Another approach that has helped me the most has been to write out the best case scenario, the worst case scenario, and expect something in between. Then if I can write out my contingency plan for the worst case scenario, in theory, I should be prepared for anything. And once it’s written down, it’s like I’ve got my own “Standard operating procedure” ready, just in case.

However, the approaches are not without limitations. Some situations just don’t lend themselves to this kind of treatment, like certain catch-22s when you are darned if you do and darned if you don’t. Another such scenario is being caught in the middle of two people who are depending on you to act, but both have completely opposite views to how a situation is to be resolved and are not destined to meet in the middle.

Even though my strong sense of tact, diplomacy and respect have been immeasurably helpful in situations that really stretch the boundaries of conventional problem solving, it also takes razor sharp communication skills to play referee in tough situations.

I often ask myself if I am too sensitive to everyone’s needs. Am I forcing myself to carry the weight of the world to make sure each decision is tailor-made to everyone’s expectations and specifications?

Can I possibly make everyone happy if I think a decision through hundreds of times?

… Is that realistic?

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Sincere thanks for reading!
Have a great day,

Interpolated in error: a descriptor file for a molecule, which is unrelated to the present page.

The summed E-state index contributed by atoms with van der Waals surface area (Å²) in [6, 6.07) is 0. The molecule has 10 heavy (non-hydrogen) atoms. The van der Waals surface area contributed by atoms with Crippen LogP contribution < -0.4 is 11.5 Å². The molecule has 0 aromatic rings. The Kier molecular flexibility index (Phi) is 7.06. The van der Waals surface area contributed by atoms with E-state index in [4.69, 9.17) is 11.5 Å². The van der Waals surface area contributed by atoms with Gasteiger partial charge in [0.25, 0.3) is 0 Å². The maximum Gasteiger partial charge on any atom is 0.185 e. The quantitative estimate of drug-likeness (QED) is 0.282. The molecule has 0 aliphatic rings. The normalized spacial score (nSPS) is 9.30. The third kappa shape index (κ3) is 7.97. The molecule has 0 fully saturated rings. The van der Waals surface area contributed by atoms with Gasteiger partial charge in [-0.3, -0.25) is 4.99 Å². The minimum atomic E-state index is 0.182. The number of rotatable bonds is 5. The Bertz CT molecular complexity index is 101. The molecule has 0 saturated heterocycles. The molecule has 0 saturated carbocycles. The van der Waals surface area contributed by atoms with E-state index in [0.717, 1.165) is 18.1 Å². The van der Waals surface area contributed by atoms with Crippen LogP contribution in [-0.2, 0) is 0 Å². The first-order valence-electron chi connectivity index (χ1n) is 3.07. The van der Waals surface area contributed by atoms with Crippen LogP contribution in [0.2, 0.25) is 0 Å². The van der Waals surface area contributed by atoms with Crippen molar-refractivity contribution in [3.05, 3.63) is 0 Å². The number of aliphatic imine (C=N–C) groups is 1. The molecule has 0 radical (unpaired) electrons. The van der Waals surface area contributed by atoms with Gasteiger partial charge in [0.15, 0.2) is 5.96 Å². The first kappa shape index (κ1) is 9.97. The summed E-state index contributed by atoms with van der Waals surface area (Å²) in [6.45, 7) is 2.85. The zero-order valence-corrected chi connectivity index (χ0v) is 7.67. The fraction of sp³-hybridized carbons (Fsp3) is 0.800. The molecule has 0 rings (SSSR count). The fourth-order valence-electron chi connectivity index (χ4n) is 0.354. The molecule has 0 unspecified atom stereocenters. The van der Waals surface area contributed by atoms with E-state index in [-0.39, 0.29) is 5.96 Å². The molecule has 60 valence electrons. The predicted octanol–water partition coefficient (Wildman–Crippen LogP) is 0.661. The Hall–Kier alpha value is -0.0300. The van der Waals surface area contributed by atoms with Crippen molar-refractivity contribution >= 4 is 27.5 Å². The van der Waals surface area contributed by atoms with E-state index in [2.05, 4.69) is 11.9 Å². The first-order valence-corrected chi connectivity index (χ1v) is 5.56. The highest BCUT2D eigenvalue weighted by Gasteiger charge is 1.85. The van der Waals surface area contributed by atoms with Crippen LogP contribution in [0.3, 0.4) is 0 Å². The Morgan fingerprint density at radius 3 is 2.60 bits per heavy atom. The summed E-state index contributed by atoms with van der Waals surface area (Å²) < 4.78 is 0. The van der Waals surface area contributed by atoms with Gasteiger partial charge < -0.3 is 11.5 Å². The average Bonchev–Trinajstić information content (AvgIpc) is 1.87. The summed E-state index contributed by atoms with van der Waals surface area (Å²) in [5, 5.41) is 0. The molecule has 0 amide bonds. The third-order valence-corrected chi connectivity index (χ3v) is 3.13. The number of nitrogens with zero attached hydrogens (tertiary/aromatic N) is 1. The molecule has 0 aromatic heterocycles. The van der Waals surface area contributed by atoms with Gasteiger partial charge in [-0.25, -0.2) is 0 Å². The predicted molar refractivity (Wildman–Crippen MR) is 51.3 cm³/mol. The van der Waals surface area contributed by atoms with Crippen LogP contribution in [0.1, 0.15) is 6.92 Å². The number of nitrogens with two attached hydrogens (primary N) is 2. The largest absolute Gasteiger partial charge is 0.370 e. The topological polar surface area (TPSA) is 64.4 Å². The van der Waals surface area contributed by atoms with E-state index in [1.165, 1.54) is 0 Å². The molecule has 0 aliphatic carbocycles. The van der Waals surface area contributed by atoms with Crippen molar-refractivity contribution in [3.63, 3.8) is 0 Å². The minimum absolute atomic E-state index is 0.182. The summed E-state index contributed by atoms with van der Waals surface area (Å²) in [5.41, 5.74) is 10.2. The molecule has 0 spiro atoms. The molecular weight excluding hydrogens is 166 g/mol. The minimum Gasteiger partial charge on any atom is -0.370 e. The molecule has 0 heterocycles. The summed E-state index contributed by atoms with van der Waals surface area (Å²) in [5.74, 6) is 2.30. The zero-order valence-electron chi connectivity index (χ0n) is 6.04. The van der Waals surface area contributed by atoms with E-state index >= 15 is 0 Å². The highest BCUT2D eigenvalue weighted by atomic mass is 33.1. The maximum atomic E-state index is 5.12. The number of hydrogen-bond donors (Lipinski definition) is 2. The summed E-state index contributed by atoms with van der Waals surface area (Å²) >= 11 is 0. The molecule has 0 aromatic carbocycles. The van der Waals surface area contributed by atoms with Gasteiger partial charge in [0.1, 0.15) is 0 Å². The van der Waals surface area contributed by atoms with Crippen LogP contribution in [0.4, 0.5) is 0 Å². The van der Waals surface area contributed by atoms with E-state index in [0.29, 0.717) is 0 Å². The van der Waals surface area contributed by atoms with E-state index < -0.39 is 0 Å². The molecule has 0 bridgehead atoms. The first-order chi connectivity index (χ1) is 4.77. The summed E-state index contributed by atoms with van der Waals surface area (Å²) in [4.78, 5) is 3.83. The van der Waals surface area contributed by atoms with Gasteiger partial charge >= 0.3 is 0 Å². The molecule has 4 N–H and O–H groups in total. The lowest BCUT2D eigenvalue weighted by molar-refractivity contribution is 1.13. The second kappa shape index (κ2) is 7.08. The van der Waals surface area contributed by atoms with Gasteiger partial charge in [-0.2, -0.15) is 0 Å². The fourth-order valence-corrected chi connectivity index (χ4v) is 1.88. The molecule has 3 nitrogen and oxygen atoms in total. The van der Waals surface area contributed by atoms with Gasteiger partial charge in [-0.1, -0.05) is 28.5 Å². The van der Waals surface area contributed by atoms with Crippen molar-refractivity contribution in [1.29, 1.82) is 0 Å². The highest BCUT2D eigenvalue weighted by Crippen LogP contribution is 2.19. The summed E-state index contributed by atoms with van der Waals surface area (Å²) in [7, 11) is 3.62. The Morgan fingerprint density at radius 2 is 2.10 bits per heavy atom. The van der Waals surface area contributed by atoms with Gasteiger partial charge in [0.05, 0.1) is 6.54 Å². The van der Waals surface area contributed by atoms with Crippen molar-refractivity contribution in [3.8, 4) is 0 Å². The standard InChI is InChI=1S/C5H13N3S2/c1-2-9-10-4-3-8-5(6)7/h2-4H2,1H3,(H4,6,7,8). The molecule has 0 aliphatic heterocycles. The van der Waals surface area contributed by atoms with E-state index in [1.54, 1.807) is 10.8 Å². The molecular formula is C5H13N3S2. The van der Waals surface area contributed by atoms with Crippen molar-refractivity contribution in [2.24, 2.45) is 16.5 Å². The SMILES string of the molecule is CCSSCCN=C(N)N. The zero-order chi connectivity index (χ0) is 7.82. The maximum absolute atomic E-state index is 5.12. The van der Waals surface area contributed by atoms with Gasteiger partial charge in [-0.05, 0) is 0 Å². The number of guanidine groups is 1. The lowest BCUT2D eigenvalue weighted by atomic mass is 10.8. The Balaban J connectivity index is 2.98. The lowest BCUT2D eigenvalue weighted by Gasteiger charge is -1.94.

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Filed under 50+, Health and Wellness, mental health

Bell Let’s Talk: How Therapy Helped Me

A few months ago, I published a blog post about my anxiety and the signs that it was time to reach out for help. I knew that by speaking with a therapist, someone outside of my immediate circle, I wouldn’t feel like I was dumping or oversharing. In addition, I thought that a professional might be better able to suggest solutions to problems that seemed to come back again and again.

Little did I know how much better I would feel one year later:

I always knew I was a sensitive guy, but I didn’t quite understand to what extent. I learned to strike a happy medium in allowing myself to be the sensitive guy that I am without feeling that I was out of sync with everyone else.

As much as my triggers for anxiety seemed random and unrelated, they really do stem from a few specific events in the distant past. With the help of my therapist, I am working through those and trying to curb the anxiety response.

A pattern of lack of assertiveness emerged. Now that I know, I have been gently nudging myself into being more assertive in specific circumstances.

I learned that saying no (politely, firmly and without getting emotional) was a valid response that should not be feared when I really want to say no.

I learned that setting boundaries and calmly enforcing boundaries that were not respected, are an essential part of living and survival.

Even in the last few weeks, I find myself proactively drawing lines in the sand because once the boundaries are articulated, out in the open and agreed upon, life is a lot easier when uncertainty is removed from the equation. Continue reading


Filed under Health and Wellness, mental health